The Syrian civil war has gone from bad to worse, with casualties mounting and horrors multiplying. Civil wars like Syria’s are obviously tragedies for the countries they consume, but they can also be catastrophes for their neighbors. Long-lasting and bloody civil wars often overflow their borders, spreading war and misery.
In 2006, as Iraq spiraled downward into the depths of intercommunal carnage, we conducted a study of spillover from recent civil wars in the Balkans, the Middle East, Africa, and elsewhere in order to identify patterns in how conflicts spread across borders. Since then, Iraq itself, along with Afghanistan, Libya, and Yemen, have furnished additional examples of how dangerous spillover can be. For instance, weapons from Libya have empowered fighters in Mali who have seized large swathes of that country, while al Qaeda-linked terrorists exploiting the chaos in Yemen launched nearly successful terrorist attacks on the United States.
Spillover is once again in the news as the conflict in Syria evinces the same dangerous patterns. Thousands of refugees are streaming across the border into Turkey as Ankara looks warily at Kurdish groups using Northern Syria for safe haven. Growing refugee communities are causing strain in Jordan and Lebanon. Meanwhile, the capture of 48 Iranians, who may be paramilitary specialists, could pull Tehran further into the conflict. Israel eyes developments in Syria warily, remembering repeated wars and concern over the country’s massive chemical weapons arsenal. For the United States, these developments are particularly important because spillover from the civil war could threaten America’s vital interests far more than a war contained within Syria’s borders.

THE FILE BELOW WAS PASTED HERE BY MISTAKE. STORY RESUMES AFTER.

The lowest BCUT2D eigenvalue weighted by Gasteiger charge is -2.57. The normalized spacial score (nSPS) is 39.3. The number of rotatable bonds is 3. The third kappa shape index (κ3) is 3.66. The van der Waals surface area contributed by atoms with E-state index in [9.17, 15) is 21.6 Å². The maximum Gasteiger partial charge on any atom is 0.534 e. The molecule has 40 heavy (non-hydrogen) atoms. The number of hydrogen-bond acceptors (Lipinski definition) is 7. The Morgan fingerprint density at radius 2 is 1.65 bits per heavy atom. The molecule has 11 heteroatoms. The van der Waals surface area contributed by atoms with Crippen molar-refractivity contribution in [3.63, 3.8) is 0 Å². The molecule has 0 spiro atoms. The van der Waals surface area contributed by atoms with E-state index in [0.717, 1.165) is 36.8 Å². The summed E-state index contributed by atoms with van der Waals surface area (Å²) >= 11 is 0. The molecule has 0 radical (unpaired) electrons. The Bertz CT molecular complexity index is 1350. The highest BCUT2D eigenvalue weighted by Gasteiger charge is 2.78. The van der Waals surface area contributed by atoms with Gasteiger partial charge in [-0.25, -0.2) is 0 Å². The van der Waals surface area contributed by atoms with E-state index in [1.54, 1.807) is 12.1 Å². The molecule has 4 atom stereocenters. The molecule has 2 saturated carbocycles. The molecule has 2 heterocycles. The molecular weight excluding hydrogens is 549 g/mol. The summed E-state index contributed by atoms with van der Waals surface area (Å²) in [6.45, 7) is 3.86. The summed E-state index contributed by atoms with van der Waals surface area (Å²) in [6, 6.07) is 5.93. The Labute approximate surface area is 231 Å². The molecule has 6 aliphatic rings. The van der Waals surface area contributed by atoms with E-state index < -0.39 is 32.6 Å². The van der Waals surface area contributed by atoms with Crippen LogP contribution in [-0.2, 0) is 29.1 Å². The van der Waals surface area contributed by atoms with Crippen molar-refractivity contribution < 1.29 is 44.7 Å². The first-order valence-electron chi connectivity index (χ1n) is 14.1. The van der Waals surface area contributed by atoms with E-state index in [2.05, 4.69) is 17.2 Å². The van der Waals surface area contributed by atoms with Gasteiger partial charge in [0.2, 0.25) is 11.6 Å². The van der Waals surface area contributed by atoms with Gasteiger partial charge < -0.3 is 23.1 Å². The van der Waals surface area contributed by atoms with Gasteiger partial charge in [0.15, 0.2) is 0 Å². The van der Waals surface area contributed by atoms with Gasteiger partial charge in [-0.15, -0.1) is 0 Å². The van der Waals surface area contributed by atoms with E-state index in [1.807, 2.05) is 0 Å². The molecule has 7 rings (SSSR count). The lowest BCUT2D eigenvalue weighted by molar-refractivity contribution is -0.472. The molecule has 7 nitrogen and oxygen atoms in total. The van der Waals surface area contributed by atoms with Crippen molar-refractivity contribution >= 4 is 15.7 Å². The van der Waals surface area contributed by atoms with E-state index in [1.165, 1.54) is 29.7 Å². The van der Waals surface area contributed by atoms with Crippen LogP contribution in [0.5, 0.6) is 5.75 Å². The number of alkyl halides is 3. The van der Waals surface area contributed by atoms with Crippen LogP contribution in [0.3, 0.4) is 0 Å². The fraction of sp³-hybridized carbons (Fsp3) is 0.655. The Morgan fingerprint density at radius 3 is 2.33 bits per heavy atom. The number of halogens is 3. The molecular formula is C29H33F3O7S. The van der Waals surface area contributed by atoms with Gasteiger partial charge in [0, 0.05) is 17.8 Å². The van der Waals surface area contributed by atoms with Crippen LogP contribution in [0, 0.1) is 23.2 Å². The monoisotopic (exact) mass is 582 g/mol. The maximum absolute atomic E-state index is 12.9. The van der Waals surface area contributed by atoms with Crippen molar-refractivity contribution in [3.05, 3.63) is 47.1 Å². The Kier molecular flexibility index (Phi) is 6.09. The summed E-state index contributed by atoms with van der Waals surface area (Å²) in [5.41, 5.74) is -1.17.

Initially, it seemed Turkey was seeking a bargain with or financial support from Saudi Arabia. But it increasingly appears that Turkey is seeking to inflict maximum damage on [Mohammad bin Salman].